Introduction

Restoration ecology is a subdiscipline of ecological engineering that has been growing out of the need and desire to add ecological value to ecosystems that have been degraded by human impacts. Projects range in size from less than one hectare for an individual prairie or wetland to the entire Everglades of South Florida. It is a very general field in that any kind of ecosystem can be restored but different actions are required for each ecosystem type. An extensive literature, which is a useful guide to future restorations, is developing out of the experience of practitioners. Much work is generated by legal requirements such as the Surface Mining Control and Reclamation Act of 1977 and the "No Net Loss" policy for wetlands, both from the U.S. Another antecedent to modern restoration ecology was the early efforts to improve industrial landscapes, especially in Europe (Chadwick and Goodman, 1975; Gemmell, 1977; Johnson and Bradshaw, 1979; Knabe, 1965). Although the field can be viewed as being a recent development, as early as 1976 an annotated bibliography of restoration ecology included nearly 600 citations (Czapowskyj, 1976). Storm (2002) considers restoration in the U.S. to be the basis for a growth economy because it is attracting investment from businesses, communities, and government.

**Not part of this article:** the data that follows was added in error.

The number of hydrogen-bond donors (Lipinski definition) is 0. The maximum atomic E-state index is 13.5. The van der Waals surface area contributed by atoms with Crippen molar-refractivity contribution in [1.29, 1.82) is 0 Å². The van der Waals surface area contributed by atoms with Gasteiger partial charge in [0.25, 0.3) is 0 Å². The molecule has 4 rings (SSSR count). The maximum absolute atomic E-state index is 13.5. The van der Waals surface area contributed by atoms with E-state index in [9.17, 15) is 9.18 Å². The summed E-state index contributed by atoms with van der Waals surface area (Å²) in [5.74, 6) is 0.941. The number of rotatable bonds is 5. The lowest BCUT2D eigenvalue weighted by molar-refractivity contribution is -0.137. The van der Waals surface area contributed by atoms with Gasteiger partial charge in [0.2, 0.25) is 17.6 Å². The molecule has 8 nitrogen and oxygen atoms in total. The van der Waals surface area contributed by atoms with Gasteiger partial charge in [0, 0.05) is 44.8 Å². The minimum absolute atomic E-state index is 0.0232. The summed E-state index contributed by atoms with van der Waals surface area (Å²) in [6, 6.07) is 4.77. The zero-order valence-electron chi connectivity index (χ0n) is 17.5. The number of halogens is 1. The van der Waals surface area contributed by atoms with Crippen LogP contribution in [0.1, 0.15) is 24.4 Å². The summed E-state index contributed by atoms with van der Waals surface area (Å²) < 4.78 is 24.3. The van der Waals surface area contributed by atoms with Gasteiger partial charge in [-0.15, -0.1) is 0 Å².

A relatively large literature involves definitions of restoration and related terms (Bradshaw, 1997a; Higgs, 1997; Jackson et al., 1995; Lewis, 1990; National Research Council [NRC], 1994; Pratt, 1994). In general, restoration is the term used when a degraded ecosystem is returned to a condition similar to the one that existed before it was altered. However, many other related terms are used as is indicated by the titles to books on the subject: Recovery (Cairns, 1980; Cairns et al., 1977), Rehabilitation (Cairns, 1995b; Wali, 1992), Repair (Gilbert and Anderson, 1998; Whisenant, 1999), Reconstruction (Buckley, 1989) and Reclamation (Harris et al., 1996). To some extent, the differences in terms relate to differences in end points expected from the respective processes (Zedler, 1999). These end points may be very different as indicated in Figure 5.1. Sometimes ecosystems are created on a site which did not exist previously, as in wetland mitigation, and in other cases entirely new systems are constructed such as the "designer ecosystems" mentioned by MacMahon (1998) or the "invented ecosystems" mentioned by Turner (1994).

Some authors such as William Jordan III focus on conceptual approaches (Jordan, 1994, 1995; Jordan and Packard, 1989; Jordan et al., 1987), while others such as Anthony Bradshaw focus on more concrete principles (Bradshaw, 1983, 1987a, 1997a). There is a continual search for deep meaning by some workers in restoration ecology, which has resulted in an unusually broad field. For example, Brown (1994) uses the "prime directive" metaphor from the science fiction series Star Trek to suggest ways of dealing with restoration actions, and Baldwin et al. (1994) provide a book-length review of opinions from workers in art, literature, philosophy, and

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